Latest News

 

Building a Sunnier Energy Future

Published on September 3, 2019 by Aaron Dubrow



Solar photovoltaics have shown great potential in the past few decades as a major contributor towards achieving a carbon-free planet. In addition to today's silicon-based solar materials, researchers are exploring organic polymer materials, which have shown promise due to their remarkable ability to transform light into energy at a lower cost.

A cover figure from the July issue of the Journal of Polymer Science, based on research from Balasubramanian's group.

Ganesh Balasubramanian, an assistant professor of Mechanical Engineering and Mechanics at Lehigh University, was among the early users of Frontera — the fastest academic supercomputer in the world — studying the dynamics of organic photovoltaic materials. Actively collaborating with experimentalists, he is working to develop efficient ways to create next generation flexible solar photovoltaics that can exceed the energy-producing potential of today's devices.

Using simulations, Balasubramanian tries to replicate an actual experiment by virtually mimicking a particular physical system. Doing so allows him to understand the forces at play on an atomic level.

"Our work involves simulation of solvent evaporation processes found in a typical spin coating experiment," Balasubramanian said. "In order to compare results from atomistic simulations with images produced during experiments, large-scale computations are required."

His typical simulations contain over one hundred million superatoms (a cluster of atoms that exhibit some of the properties of elemental atoms), and replicate the physical movements and interactions among these superatoms.

"Understanding the morphology of these large-scale simulations would help us correlate the structure, properties, and performance of organic photovoltaics," he said.

Alongside these large simulations, Balasubramanian also performs computations to optimize the design variables in order to improve specific properties. "These require enormous computing efforts across several compute nodes, and supercomputing system like Frontera are the best choice for this purpose," he said.

(Left to Right) Joydeep Munshi, Ganesh Balasubramanian and Ankit Roy.

Balasubramanian previously used compute clusters at his university, as well as those hosted by the Department of Defense through their High Performance Computing Modernization Program.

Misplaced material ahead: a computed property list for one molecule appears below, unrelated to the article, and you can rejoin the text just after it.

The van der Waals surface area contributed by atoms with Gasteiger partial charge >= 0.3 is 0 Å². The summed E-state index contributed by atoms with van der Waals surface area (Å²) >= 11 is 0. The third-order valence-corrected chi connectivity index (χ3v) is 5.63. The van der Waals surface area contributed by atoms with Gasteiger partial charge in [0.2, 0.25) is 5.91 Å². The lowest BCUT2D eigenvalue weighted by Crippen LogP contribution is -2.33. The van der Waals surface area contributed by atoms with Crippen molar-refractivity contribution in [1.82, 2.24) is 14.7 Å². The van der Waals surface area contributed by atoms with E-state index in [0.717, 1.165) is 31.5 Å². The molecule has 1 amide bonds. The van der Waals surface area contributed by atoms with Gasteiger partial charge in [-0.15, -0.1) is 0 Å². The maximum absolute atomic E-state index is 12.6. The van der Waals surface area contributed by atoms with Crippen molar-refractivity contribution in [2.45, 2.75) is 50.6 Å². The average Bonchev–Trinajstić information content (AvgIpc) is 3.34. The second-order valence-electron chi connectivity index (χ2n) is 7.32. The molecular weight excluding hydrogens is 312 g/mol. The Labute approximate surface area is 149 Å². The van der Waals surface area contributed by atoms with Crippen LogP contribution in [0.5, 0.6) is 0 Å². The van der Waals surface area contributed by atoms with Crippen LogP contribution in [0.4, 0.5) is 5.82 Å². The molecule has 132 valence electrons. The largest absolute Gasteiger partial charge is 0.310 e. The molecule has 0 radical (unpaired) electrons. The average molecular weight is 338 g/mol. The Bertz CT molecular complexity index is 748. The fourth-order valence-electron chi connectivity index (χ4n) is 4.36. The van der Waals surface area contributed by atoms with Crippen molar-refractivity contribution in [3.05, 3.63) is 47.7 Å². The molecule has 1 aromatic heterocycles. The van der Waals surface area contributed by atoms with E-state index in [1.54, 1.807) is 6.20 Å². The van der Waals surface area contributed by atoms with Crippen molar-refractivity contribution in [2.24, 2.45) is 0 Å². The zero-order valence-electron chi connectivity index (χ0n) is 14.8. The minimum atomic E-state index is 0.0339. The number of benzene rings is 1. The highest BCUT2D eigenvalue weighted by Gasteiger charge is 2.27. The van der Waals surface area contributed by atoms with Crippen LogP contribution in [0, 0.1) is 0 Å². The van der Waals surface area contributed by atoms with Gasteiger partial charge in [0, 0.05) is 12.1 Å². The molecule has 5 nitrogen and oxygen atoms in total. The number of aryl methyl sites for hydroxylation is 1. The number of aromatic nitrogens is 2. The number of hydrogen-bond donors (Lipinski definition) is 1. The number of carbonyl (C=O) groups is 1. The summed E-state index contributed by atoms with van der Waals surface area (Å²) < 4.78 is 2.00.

"We hope to harness Frontera's ultrafast computational capabilities to accelerate our search for better organic photovoltaics," he said. "With some of our initial simulations on Frontera, we have been able to improve by a factor of four to five, in terms of computing speed."

Whereas a simulation of 100,000 atoms and few million timesteps would be carried out at the rate of 100 timesteps per second on a normal supercomputer, on Frontera, Balasubramanian has achieved speeds of approximately 500 timesteps per second.

Balasubramanian's students visited TACC in the spring and met with Kent Milfeld from TACC's High Performance Computing team in anticipation of using Frontera.

"We hope to harness Frontera's ultrafast computational capabilities to accelerate our search for better organic photovoltaics. With some of our initial simulations on Frontera, we have been able to improve by a factor of four to five, in terms of computing speed."
Ganesh Balasubramanian, Lehigh University

"This trip proved to be very beneficial for us and helped us better understand the functioning of the supercomputer and ways to harness the best computational performance," said Joydeep Munshi, a graduate research assistant in Balasubramanian's lab.

"We learned about available MPI stacks and how to tune MPI and hybrid — MPI+OpenMP — applications via environment variables," Munshi said. "We were also informed about several applications such as Lammps, Gromacs, and VASP, which are relevant to our research and will be available on Frontera nodes."

Using the fastest academic supercomputer in the world fills Balasubramanian with a sense of privilege as a researcher. "The lightning speed at which Frontera performs computations is very beneficial in terms of saving time," he said. "Overall, the entire pace of computational research will be increased by the arrival of Frontera."


This research is supported by the NSF Division Of Civil, Mechanical, & Manufacturing Innovation, within the NSF Directorate for Engineering: Award #1753770: Collaborative Research: Concurrent Design of Quasi-Random Nanostructured Material Systems (NMS) and Nanofabrication Processes using Spectral Density Function


Contact

Faith Singer-Villalobos

Communications Manager
faith@tacc.utexas.edu | 512-232-5771

Aaron Dubrow

Science And Technology Writer
aarondubrow@tacc.utexas.edu

Jorge Salazar

Technical Writer/Editor
jorge@tacc.utexas.edu | 512-475-9411